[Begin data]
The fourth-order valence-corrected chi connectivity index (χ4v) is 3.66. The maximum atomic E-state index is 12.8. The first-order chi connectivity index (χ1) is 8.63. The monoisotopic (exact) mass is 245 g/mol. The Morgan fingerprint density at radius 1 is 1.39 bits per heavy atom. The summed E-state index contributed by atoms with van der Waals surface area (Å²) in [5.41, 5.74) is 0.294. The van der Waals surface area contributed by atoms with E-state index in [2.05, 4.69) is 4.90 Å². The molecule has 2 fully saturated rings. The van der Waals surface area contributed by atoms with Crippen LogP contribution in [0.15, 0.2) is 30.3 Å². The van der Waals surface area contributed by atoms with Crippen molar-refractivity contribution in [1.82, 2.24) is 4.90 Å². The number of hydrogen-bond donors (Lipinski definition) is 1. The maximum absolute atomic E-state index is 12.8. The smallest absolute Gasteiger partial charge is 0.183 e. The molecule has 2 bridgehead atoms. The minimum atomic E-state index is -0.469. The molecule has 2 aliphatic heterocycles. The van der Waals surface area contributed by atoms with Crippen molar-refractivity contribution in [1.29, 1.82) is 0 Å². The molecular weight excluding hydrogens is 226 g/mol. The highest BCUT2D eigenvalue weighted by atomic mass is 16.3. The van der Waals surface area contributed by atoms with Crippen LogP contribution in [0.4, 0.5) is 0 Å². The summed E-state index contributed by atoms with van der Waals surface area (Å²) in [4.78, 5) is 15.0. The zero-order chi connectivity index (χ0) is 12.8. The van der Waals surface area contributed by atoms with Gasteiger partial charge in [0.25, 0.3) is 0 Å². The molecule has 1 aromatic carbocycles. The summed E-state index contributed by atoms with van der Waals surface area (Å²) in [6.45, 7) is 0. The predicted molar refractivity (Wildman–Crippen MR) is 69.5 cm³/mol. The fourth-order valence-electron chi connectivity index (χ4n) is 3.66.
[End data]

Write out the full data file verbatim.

The fourth-order valence-corrected chi connectivity index (χ4v) is 3.66. The maximum atomic E-state index is 12.8. The first-order chi connectivity index (χ1) is 8.63. The monoisotopic (exact) mass is 245 g/mol. The Morgan fingerprint density at radius 1 is 1.39 bits per heavy atom. The summed E-state index contributed by atoms with van der Waals surface area (Å²) in [5.41, 5.74) is 0.294. The van der Waals surface area contributed by atoms with E-state index in [2.05, 4.69) is 4.90 Å². The molecule has 2 fully saturated rings. The van der Waals surface area contributed by atoms with Crippen LogP contribution in [0.15, 0.2) is 30.3 Å². The van der Waals surface area contributed by atoms with Crippen molar-refractivity contribution in [1.82, 2.24) is 4.90 Å². The number of hydrogen-bond donors (Lipinski definition) is 1. The maximum absolute atomic E-state index is 12.8. The smallest absolute Gasteiger partial charge is 0.183 e. The molecule has 2 bridgehead atoms. The minimum atomic E-state index is -0.469. The molecule has 2 aliphatic heterocycles. The van der Waals surface area contributed by atoms with Crippen molar-refractivity contribution in [1.29, 1.82) is 0 Å². The molecular weight excluding hydrogens is 226 g/mol. The highest BCUT2D eigenvalue weighted by atomic mass is 16.3. The van der Waals surface area contributed by atoms with Crippen LogP contribution in [0.4, 0.5) is 0 Å². The summed E-state index contributed by atoms with van der Waals surface area (Å²) in [4.78, 5) is 15.0. The zero-order chi connectivity index (χ0) is 12.8. The van der Waals surface area contributed by atoms with Gasteiger partial charge in [0.25, 0.3) is 0 Å². The molecule has 1 aromatic carbocycles. The summed E-state index contributed by atoms with van der Waals surface area (Å²) in [6.45, 7) is 0. The predicted molar refractivity (Wildman–Crippen MR) is 69.5 cm³/mol. The fourth-order valence-electron chi connectivity index (χ4n) is 3.66.